Behaviour policy: The year 6 teachers will be enforcing the whole school behaviour policy consistently from the very beginning of term. Details of this can be found in your child’s planner and in your parent handbook. Warnings and detentions will be recorded in the pupil’s planner and we would appreciate it if parents could discuss any issues with their child to discourage future problems.
Reading logs: All pupils will be issued with reading logs and must take responsibility for recording their daily reading. Additionally, an adult from home is expected to sign the pupil’s reading log once every week to show that they agree with the pupil’s records. Class teachers will collect in and countersign pupils’ reading logs every Monday morning. As with planners, a sanction will be given to pupils who have not had their reading log signed.
The homework routine in year 6 will be similar to that of year 5, which should allow pupils to make an easy transition into year 6. A key part of this will be cross-curricular homework projects, which have been incredibly successful so far and which we hope to make even better this year! Three times each term pupils will be given a project to work on for several weeks instead of their weekend homework. You will receive information about the themes and deadlines for these projects soon so that pupils can begin thinking of creative ideas.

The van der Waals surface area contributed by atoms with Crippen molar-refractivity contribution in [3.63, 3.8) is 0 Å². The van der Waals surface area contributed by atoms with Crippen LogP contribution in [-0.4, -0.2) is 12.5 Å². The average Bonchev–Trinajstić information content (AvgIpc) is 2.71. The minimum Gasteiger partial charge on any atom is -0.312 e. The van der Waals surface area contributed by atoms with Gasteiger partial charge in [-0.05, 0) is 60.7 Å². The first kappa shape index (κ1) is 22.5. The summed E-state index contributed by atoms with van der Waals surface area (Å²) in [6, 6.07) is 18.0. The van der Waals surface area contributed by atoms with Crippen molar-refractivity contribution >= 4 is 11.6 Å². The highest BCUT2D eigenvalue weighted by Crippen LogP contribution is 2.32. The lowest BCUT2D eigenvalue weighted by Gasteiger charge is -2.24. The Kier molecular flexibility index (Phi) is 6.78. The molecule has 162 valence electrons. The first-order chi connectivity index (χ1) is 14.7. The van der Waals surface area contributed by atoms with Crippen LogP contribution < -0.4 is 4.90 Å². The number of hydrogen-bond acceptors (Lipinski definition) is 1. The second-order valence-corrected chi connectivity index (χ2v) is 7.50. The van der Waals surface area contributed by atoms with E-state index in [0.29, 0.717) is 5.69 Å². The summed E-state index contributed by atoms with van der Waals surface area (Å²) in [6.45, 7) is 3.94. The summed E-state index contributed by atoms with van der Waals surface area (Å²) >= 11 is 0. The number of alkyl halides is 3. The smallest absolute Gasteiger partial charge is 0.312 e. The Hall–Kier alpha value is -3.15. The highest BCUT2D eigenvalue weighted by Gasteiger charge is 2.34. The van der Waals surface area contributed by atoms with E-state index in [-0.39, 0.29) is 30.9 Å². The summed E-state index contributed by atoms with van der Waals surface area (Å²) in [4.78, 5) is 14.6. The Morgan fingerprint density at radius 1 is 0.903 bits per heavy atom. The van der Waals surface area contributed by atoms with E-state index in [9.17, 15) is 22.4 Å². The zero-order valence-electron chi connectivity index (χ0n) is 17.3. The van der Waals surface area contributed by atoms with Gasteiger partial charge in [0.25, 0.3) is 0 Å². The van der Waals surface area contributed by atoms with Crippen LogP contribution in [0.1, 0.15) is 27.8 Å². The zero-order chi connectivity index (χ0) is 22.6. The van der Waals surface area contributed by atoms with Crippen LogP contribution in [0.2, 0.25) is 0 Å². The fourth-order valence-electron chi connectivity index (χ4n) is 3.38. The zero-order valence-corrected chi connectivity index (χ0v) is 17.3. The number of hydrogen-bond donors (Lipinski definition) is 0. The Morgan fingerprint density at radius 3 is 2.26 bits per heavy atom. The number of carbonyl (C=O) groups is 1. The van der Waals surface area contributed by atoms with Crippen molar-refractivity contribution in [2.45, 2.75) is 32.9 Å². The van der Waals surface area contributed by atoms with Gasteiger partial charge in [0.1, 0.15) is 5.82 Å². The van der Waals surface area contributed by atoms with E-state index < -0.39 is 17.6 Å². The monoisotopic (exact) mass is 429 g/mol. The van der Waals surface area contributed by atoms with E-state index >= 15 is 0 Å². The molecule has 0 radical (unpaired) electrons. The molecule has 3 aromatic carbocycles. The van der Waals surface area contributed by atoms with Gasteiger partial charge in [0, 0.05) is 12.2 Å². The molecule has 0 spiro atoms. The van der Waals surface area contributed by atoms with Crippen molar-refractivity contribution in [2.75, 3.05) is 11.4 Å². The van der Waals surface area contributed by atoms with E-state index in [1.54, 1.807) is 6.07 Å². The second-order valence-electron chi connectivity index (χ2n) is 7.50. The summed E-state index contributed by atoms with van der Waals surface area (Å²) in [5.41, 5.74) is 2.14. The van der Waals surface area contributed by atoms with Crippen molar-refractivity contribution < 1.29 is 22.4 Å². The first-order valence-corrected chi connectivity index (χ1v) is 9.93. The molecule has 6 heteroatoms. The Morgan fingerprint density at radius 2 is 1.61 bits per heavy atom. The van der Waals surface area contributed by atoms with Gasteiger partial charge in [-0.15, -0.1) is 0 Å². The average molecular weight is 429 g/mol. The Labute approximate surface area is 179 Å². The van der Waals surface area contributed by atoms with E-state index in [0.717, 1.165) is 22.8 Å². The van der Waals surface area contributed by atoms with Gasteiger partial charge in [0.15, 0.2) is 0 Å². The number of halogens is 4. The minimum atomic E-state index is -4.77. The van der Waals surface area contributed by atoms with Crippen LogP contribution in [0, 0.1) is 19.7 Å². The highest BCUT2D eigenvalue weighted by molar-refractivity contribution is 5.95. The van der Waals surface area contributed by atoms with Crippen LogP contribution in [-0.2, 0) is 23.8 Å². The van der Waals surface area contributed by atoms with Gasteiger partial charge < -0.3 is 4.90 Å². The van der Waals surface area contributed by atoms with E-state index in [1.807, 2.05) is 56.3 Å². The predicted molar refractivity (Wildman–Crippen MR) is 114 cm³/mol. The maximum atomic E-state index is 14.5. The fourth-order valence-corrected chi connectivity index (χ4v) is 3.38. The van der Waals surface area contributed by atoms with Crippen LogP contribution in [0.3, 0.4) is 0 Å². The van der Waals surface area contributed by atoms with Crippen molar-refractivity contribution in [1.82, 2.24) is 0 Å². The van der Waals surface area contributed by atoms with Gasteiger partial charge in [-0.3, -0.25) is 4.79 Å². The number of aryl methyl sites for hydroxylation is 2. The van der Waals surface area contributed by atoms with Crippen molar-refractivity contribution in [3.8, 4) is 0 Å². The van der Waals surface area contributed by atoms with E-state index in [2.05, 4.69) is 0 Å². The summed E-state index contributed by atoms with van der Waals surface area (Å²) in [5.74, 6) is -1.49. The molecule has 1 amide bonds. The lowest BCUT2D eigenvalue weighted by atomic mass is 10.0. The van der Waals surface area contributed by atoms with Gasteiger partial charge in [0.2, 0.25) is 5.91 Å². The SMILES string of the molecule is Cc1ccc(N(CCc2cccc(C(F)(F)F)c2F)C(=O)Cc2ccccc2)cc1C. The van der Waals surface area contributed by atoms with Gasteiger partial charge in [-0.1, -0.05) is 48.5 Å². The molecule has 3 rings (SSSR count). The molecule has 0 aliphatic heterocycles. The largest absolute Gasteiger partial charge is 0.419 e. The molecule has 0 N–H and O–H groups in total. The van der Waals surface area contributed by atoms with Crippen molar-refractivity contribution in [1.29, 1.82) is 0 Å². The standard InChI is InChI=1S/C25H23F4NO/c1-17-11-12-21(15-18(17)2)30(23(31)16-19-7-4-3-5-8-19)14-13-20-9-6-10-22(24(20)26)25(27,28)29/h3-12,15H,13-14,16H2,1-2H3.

Pupils will also have a structured weekly homework routine as follows:
Maths homework for most pupils will be a maths-a-day sheet which will consist of an activity for each school day of the week. Activities may relate to the day’s learning but may be broader revision of other topics. As well as this, pupils will be given a weekly ‘mental mind-stretcher’ activity which will be introduced in class and then completed for homework.
‘Weekend homework’ will be given on a wide variety of topics and will be set on a Friday and due in on the following Monday or Tuesday, depending on the task. Pupils are expected to spend between 30-45 minutes on this homework. Tasks and expectations will be differentiated according to pupils’ ability and will usually be explained on a printed sheet which will be stuck into the child’s planner.
Pupils will sometimes be given homework in other subjects such as science or MFL. They will always be given more than one day to complete these pieces of work. When a piece of homework is late, a sanction will be given and we will expect the late homework to be handed in the following day.